I would rate this as 3 stars as an Iggy Pop album but 4 stars as a David Bowie album.
This album sounds and feels timeless - for the first time I see the Steely Dan draw. It’s a fun game to expect the Steely Dan chord change and hear it, but not be able to predict which direction it goes. Like a bouncy rubber ball.
I was looking at my rankings (over 500 now!) and saw that my average ranking was 3.6. I thought ‘maybe I should be more critical and rank things lower’ and then this album came up and I was like ‘nope’. Just the best jazz-funk, ever. I’ve loved this album since I was 13yo.
I found myself nodding my head a lot while listening to this. Later, when I thought about what I had listened to, I couldn’t recall any of it. That’s some kind of magic trick. Does this make it life-altering?
It’s the Sgt Pepper’s of Sgt Pepper’s, innit? All cheekiness aside, the album is a significant cultural touchstone, much like Nirvana’s Nevermind. It encapsulated a generational mindset. It was/is IMPORTANT. And Lucy in the Sky with Diamonds is about LSD and you cannot deny it, Paul. Nope.
Never knew it was THAT popular in the UK and New Zealand. A good album with a narrative feel and of course, Meatloaf. For whatever reason I associate a lot of these songs with wedding receptions. Probably reflects the kinds of wedding bashes that I get invited to.
I got strong Black Keys vibes from the music and then French/Arabic/African language-lyrics. Trippy!
I want to say something pithy about my love for this album but I keep returning to my pre-teen cousin and me sharing a Walkman headset during summer vacation and giggling at Darling Nikki over and over. And that’s what got Tipper Gore’s stickers all over everything! For that, and for the staccato bass-less groove of When Doves Cry, and the Arsenio Hall performance of Let’s Go Crazy that I saw once and been Jonesing for ever since and Wendy and Lisa and Apollonia and Dr Fink, I have one thing to say: Thank U
There was a middle-aged white lady in a lab where I once worked who told me her favourite all-time album was Mothership Connection. I confess I never listened to the whole album until now - only Tear the Roof Off. Shame on my funk.
I love Dr John’s gravelly Cajun drawl. Twas a fun album to peruse. I shan’t be listening again, though unless I need to wash off some bad mojo.
“I Need My Girl” is the song my wife picked for our wedding, so I’ve got a soft spot for The National. Nuff said.
I like the synth evolution of The Smiths’ sound on this album and mourn for what could’ve been had the band stayed together. There’s some misogyny about this album. Or maybe it’s misanthropy. Either way, it somehow adds to the mystique of the sound.
I hear Gary Numan. I hear OMD. I hear Depeche Mode and Joy Division. I hear NIN; I hear Radiohead. Hell, I even hear Taylor Swift. There are some albums that trigger a seismic wave. Plus, it’s my wife’s favourite Bowie album. I love my wife.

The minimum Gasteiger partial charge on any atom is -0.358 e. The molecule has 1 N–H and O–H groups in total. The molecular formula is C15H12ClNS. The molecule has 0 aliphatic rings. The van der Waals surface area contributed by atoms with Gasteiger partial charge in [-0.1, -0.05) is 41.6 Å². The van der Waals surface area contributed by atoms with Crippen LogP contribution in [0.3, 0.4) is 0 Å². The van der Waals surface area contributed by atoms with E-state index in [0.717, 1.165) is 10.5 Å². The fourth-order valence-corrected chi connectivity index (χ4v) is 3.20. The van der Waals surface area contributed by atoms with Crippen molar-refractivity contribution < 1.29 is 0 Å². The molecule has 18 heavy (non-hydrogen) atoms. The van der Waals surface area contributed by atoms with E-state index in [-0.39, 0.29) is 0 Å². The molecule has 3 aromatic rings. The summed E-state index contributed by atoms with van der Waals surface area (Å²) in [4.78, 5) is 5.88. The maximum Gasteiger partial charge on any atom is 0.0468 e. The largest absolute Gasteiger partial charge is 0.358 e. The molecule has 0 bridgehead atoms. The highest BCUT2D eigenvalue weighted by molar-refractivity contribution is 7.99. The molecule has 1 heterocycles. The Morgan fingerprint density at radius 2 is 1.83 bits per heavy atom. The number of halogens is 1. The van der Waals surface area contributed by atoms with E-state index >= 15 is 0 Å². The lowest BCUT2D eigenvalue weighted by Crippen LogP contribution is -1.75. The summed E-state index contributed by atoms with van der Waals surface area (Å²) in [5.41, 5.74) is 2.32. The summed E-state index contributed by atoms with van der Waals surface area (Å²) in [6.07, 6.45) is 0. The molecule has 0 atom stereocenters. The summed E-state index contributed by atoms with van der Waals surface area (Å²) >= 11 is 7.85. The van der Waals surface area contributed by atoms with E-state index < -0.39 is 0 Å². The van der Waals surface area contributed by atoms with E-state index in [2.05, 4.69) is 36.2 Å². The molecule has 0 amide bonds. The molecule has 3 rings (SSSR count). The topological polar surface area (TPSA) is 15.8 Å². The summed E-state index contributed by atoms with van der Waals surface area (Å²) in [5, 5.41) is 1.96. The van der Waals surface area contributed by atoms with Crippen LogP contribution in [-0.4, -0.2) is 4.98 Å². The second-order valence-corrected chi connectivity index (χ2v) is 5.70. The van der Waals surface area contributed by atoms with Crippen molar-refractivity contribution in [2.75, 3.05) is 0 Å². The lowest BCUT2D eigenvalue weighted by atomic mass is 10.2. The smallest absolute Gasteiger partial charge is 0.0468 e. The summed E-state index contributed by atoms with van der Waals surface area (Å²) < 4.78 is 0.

Meh. Maybe I had a headache. It was ok but I’m definitely not a KISS Army recruit.
It’s intriguingly dense and laudable insofar as it was completely created from samples, but it’s not giving me the earworms I was hoping it would. Perhaps two or three more listens will bring this up to a 3.5, but for now…
Novocaine was that enjoyable ubiquitous song on the radio that one 90s summer. The rest of that album does not score as high as that one song.
This paints a sepia mood. The constant barrage of words blends pleasantly into nostalgic reverie. It’s nice.
Here I am, thinking that IV was the definitive LZ statement but I didn’t know the nuggets of joy present on this disc. Suddenly I don’t know how to get the Led out FIRST. I’m pretty sure this album birthed the ‘hard rock’ genre. You can’t hate on that.
I liked this a lot more than I thought I was going to do, even after I read the stories of how this album was recorded. I think I’m a sucker for unconventional percussion. That probably makes me a sucker for Tom Waits.
I find that the singer does it best with funk or doo-wop, but the slick 80s easy listening romance isn’t winning me over. Such a voice though.
‘Lost’ albums become that way for some appropriate and deserved reason, usually. This one doesn’t seem to have deserved it apart from anything save for its not-of-this-era qualities. It was jammy with notes of funk. It sounds like some of it could have been easy listening-Parliament Funkadelic. Perhaps it’s a cautionary tale - all too common - against losing your soul to addictive good times and being a prick.
Tony Danza is an OK song, but I’m not too sure why this bland EJ offer is on the list.